Today I’m counseling a White Grandmother who wants to avoid politics on Thanksgiving but her Multiracial Black/Native granddaughters have a different idea.
Not sure if this is the place to write, but I am a white grandma who looks forward to hosting my beautiful, diverse family every year for Thanksgiving. The problem is that two of my teenage granddaughters are boycotting this year because they say Thanksgiving commemorates the genocide of Native Americans and we should not celebrate it at all. These girls are both adopted and mixed race, Black and Native American so they say this is personal to them. I love them both with all my heart and their proposed boycott breaks my heart.
I understand their feelings, and I am proud that they are speaking out on behalf of their values. But this is the only time of year I can get my whole family under one roof. I’m an old lady and don’t know how many more years we have together. I am not one to say leave politics away from the dinner table, but I wish we could overlook it just for this one holiday.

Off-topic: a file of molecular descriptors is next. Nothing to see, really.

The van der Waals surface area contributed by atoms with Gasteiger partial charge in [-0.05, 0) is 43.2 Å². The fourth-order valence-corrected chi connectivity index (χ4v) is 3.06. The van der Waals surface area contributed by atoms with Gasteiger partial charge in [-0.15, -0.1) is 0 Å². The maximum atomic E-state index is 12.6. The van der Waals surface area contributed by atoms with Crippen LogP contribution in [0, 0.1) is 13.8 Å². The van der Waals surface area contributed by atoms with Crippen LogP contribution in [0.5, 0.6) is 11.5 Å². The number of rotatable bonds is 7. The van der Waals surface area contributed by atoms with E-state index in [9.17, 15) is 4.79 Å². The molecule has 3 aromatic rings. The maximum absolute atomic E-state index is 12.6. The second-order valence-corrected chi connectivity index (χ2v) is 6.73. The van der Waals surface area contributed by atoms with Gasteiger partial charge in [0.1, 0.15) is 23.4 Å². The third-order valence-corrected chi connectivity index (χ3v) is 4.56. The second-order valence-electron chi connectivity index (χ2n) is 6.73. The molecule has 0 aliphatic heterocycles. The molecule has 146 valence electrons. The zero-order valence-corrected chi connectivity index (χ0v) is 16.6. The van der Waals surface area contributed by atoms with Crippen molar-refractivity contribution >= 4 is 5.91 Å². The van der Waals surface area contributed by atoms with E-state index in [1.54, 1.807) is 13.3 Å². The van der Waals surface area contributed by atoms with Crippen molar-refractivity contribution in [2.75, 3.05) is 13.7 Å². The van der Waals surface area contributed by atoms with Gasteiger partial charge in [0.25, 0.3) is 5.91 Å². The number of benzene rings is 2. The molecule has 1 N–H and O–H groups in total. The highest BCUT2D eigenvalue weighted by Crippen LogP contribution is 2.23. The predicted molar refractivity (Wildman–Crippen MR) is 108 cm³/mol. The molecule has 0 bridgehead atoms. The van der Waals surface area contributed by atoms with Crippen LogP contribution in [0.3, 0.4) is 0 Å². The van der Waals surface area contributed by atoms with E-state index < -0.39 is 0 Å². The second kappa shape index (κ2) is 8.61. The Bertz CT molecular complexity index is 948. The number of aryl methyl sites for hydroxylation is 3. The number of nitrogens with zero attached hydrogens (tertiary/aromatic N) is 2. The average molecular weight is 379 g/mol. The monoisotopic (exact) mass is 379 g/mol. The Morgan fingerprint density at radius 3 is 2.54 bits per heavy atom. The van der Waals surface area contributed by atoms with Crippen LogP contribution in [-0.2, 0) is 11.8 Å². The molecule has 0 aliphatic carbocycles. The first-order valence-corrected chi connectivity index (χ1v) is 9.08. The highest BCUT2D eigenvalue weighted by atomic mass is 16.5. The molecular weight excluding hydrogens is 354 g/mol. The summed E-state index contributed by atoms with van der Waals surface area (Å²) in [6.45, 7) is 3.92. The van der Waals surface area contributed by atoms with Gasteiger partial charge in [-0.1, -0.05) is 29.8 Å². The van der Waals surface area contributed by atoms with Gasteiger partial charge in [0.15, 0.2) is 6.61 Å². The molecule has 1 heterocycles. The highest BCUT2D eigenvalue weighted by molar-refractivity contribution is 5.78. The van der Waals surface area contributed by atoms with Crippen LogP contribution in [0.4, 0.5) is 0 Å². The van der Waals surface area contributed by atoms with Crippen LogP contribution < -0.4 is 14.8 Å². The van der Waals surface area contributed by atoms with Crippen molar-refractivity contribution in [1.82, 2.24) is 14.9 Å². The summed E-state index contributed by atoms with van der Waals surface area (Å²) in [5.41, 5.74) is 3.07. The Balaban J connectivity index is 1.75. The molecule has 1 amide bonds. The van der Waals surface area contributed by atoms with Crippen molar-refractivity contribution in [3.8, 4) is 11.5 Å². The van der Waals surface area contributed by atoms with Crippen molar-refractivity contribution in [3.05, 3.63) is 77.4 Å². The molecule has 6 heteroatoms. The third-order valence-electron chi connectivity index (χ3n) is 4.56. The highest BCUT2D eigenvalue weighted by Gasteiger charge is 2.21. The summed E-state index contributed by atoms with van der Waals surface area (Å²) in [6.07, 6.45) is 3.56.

Wishing for my grandgirls
This is a true dilemma. You love your family and want them surrounding you on this fraught, complicated and much revered day in the American calendar. But you also respect your granddaughters’ right to speak their minds.
You are not alone. All over the country, the debate is being played out: To celebrate Thanksgiving, despite what we now know about history? Or to boycott the holiday altogether in solidarity with native victims of genocide? I believe every family, every individual must decide what is right for themselves.
In the meantime, Grandma, you make a powerful case for family togetherness. I propose reaching out personally to your granddaughters, inviting them to present their ideas to the family, who will gather Thursday for a day of National Education and Reflection. (Which will culminate in a fabulous turkey dinner). Encourage the girls to create a video or another type of presentation to educate the rest of the family about what really happened on the first Thanksgiving or about what they view as problematic about the holiday.
On the night itself, you—or an appointed assistant—can be the MC. After the girls present their thoughts, the whole family can discuss them in a civilized manner, and then brainstorm about how you all would like to honor history in future years.
Tell the girls that, if they boycott this year, not only will everyone miss them, everyone will also miss an opportunity to hear the statement they are making.
In closing, I am going to leave you with this powerful video from Teen Vogue, showing six Native teen girls explaining their feelings about the Thanksgiving Holiday. I think you will find it illuminating.
Best Wishes for the Holiday, however you choose to acknowledge it.